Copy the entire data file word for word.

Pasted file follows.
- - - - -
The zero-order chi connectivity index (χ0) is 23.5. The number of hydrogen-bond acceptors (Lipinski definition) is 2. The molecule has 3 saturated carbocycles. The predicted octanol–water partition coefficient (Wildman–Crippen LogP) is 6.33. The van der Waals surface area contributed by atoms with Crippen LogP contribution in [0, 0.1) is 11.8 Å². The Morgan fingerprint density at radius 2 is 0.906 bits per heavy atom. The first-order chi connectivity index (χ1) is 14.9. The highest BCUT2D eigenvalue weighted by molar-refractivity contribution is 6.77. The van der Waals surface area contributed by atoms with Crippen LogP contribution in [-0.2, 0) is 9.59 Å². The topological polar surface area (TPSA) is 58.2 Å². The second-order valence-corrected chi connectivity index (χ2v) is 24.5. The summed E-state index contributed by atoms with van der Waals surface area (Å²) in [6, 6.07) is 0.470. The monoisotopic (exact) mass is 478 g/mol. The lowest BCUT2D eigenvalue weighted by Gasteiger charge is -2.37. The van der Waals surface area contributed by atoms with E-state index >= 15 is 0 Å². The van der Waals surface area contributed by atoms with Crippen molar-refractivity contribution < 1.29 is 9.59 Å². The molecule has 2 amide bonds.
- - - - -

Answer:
The zero-order chi connectivity index (χ0) is 23.5. The number of hydrogen-bond acceptors (Lipinski definition) is 2. The molecule has 3 saturated carbocycles. The predicted octanol–water partition coefficient (Wildman–Crippen LogP) is 6.33. The van der Waals surface area contributed by atoms with Crippen LogP contribution in [0, 0.1) is 11.8 Å². The Morgan fingerprint density at radius 2 is 0.906 bits per heavy atom. The first-order chi connectivity index (χ1) is 14.9. The highest BCUT2D eigenvalue weighted by molar-refractivity contribution is 6.77. The van der Waals surface area contributed by atoms with Crippen LogP contribution in [-0.2, 0) is 9.59 Å². The topological polar surface area (TPSA) is 58.2 Å². The second-order valence-corrected chi connectivity index (χ2v) is 24.5. The summed E-state index contributed by atoms with van der Waals surface area (Å²) in [6, 6.07) is 0.470. The monoisotopic (exact) mass is 478 g/mol. The lowest BCUT2D eigenvalue weighted by Gasteiger charge is -2.37. The van der Waals surface area contributed by atoms with E-state index >= 15 is 0 Å². The van der Waals surface area contributed by atoms with Crippen molar-refractivity contribution < 1.29 is 9.59 Å². The molecule has 2 amide bonds.